Have You Met…Michelle Rooker?

Have You Met Michelle Rooker, Operations Team Lead in the Department of Environment, Health and Safety in Risk Management Services?

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Have You Met Michelle Rooker, Operations Team Lead in the Department of Environment, Health and Safety in Risk Management Services? Spend a few minutes getting to know her a little better.

What is your role on the Public Health Response Team (PHRT) in its response to COVID-19?

I have been involved since February as the Environment, Health, and Safety (EHS) representative on the PHRT. Because a lot of the work I do here at EHS is supporting research, I was put onto the Research Impact Team. Now that Rob Monro has moved to the Service Excellence Transformation team, I’ve taken on the role of co-chair of the Research Impact Team, and am a member of the Fall Planning Oversight committee. My main focus has been the impact of COVID-19 on research, first in the ramp down of research on campus in March, now helping to support research as it returns to campus. My role changes as quickly as the situation does.

How does this role overlap with your regular EHS role?

As the Operations Team Lead we do a lot of the research safety certifications and inspections. My day job is often working with researchers and research labs, and I’m also in charge of the hazardous waste facility on campus. My team takes a ‘customer service’ focused look at campus. Now, there is a whole COVID-19 support role in addition to the greater university perspective. We’ve even shifted into things like making hand sanitizer.

What is something happening behind the scenes of COVID-19 response that the general public might not know about?

I think people would be surprised by the amount of work that is going on and how many different groups are meeting and really talking through the decisions that seem to be made really quickly. It has been very collegial. There are good discussions and conversations and everyone is interested in what is the best decision for the university and the health and safety of our students and staff — and that has been the overarching principle of everything that the PHRT has done. For the public good!

What is your first U of A memory?

I started at the U of A as an undergraduate student in 1990 when telephone registration had just been introduced. I remember walking into the Butterdome and trying to find my way around campus just like every other first year undergraduate. I had moved here from small town Alberta, and it felt like a huge place.

What are three words you would use to describe your U of A experience?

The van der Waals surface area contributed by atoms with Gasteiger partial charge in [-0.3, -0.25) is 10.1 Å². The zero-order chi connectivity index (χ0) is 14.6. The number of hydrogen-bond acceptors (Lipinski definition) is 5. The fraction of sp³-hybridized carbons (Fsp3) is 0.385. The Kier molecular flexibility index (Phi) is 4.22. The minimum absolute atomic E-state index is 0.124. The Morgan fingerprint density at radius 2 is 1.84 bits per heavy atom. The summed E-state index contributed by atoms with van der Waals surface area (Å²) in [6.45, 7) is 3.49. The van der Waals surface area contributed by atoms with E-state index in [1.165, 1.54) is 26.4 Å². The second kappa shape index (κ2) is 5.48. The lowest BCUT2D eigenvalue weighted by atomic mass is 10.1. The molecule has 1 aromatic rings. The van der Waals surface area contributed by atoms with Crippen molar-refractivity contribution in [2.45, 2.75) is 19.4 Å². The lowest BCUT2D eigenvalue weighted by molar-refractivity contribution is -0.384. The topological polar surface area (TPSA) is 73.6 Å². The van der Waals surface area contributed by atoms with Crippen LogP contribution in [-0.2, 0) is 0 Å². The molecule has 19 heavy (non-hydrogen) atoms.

Inspiring, challenging, and uplifting. In my day job I get to see the breadth of research that happens here and how many things are going on at the university and it is truly inspiring. One of the best parts of my job is talking to researchers about their work. It’s also inspiring to see how we work through challenges. And the inspiration of the learning and research that goes on here, is phenomenal.

What is your go-to snack or drink while working at home?

Coffee. Always. Any time. My daughter has been doing a lot of baking during the pandemic, so I’ve been eating a lot of cookies and homemade cinnamon buns.

If you could enroll in any course or program, what would it be?

I think Timothy Caulfield’s work in ethics and science is fascinating, so I would like to take one of the courses that he teaches. My background is in science and research, so it would be interesting to move into the field of translating scientific work to the public. Through this pandemic, it’s been fascinating to me to see how information has been translated for the public.

What was the most important part of your home office setup?

Being able to shut the door. I have two teenagers at home and they love photobombing my video meetings.

What is one thing your coworkers do not know about you?

We’re a pretty close office so they know just about everything. I’m secretly starting to enjoy Marvel movies. We have a big Marvel fanbase in our office and my daughter is also a Marvel fan. She’s been making me watch them through the pandemic and they’re not half bad.

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About Michelle
Michelle graduated from the U of A with a Bachelor of Science in Genetics in 1994. After working as a lab manager in the Departments of Medical Microbiology and Lab Medicine and Pathology, she joined the Department of Environment, Health and Safety in 2008.